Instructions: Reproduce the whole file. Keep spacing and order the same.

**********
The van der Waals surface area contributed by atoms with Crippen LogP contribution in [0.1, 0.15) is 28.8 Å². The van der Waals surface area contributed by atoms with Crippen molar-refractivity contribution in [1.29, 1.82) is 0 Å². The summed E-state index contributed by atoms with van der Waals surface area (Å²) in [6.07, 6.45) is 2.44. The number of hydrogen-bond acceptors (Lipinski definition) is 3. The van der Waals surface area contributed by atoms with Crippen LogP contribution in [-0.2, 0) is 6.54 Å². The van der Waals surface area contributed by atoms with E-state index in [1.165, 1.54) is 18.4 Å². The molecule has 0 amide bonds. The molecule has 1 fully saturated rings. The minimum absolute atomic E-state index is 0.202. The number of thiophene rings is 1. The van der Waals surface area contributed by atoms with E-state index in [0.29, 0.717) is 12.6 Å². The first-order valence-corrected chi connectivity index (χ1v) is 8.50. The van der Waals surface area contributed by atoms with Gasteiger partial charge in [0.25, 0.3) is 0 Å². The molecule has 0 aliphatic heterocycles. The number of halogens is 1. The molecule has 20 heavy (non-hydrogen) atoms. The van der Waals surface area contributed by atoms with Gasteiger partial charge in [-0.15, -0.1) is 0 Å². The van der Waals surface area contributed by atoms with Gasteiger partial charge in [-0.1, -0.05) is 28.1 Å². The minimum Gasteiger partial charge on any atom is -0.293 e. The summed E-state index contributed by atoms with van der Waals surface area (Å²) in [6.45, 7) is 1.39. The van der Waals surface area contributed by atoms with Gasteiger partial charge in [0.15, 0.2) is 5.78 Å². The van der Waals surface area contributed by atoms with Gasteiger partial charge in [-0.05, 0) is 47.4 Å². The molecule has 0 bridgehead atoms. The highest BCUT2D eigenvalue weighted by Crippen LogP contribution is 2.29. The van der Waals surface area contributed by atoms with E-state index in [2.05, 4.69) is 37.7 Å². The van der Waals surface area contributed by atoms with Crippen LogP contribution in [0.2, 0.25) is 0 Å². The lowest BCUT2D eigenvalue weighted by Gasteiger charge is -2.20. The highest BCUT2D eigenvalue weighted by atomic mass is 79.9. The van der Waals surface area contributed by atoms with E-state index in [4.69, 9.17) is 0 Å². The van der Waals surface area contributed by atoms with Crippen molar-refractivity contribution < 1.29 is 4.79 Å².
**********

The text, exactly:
The van der Waals surface area contributed by atoms with Crippen LogP contribution in [0.1, 0.15) is 28.8 Å². The van der Waals surface area contributed by atoms with Crippen molar-refractivity contribution in [1.29, 1.82) is 0 Å². The summed E-state index contributed by atoms with van der Waals surface area (Å²) in [6.07, 6.45) is 2.44. The number of hydrogen-bond acceptors (Lipinski definition) is 3. The van der Waals surface area contributed by atoms with Crippen LogP contribution in [-0.2, 0) is 6.54 Å². The van der Waals surface area contributed by atoms with E-state index in [1.165, 1.54) is 18.4 Å². The molecule has 0 amide bonds. The molecule has 1 fully saturated rings. The minimum absolute atomic E-state index is 0.202. The number of thiophene rings is 1. The van der Waals surface area contributed by atoms with E-state index in [0.29, 0.717) is 12.6 Å². The first-order valence-corrected chi connectivity index (χ1v) is 8.50. The van der Waals surface area contributed by atoms with Gasteiger partial charge in [0.25, 0.3) is 0 Å². The molecule has 0 aliphatic heterocycles. The number of halogens is 1. The molecule has 20 heavy (non-hydrogen) atoms. The van der Waals surface area contributed by atoms with Gasteiger partial charge in [-0.15, -0.1) is 0 Å². The van der Waals surface area contributed by atoms with Gasteiger partial charge in [-0.1, -0.05) is 28.1 Å². The minimum Gasteiger partial charge on any atom is -0.293 e. The summed E-state index contributed by atoms with van der Waals surface area (Å²) in [6.45, 7) is 1.39. The van der Waals surface area contributed by atoms with Gasteiger partial charge in [0.15, 0.2) is 5.78 Å². The van der Waals surface area contributed by atoms with Gasteiger partial charge in [-0.05, 0) is 47.4 Å². The molecule has 0 bridgehead atoms. The highest BCUT2D eigenvalue weighted by Crippen LogP contribution is 2.29. The van der Waals surface area contributed by atoms with E-state index in [2.05, 4.69) is 37.7 Å². The van der Waals surface area contributed by atoms with Crippen LogP contribution in [0.2, 0.25) is 0 Å². The lowest BCUT2D eigenvalue weighted by Gasteiger charge is -2.20. The highest BCUT2D eigenvalue weighted by atomic mass is 79.9. The van der Waals surface area contributed by atoms with E-state index in [4.69, 9.17) is 0 Å². The van der Waals surface area contributed by atoms with Crippen molar-refractivity contribution < 1.29 is 4.79 Å².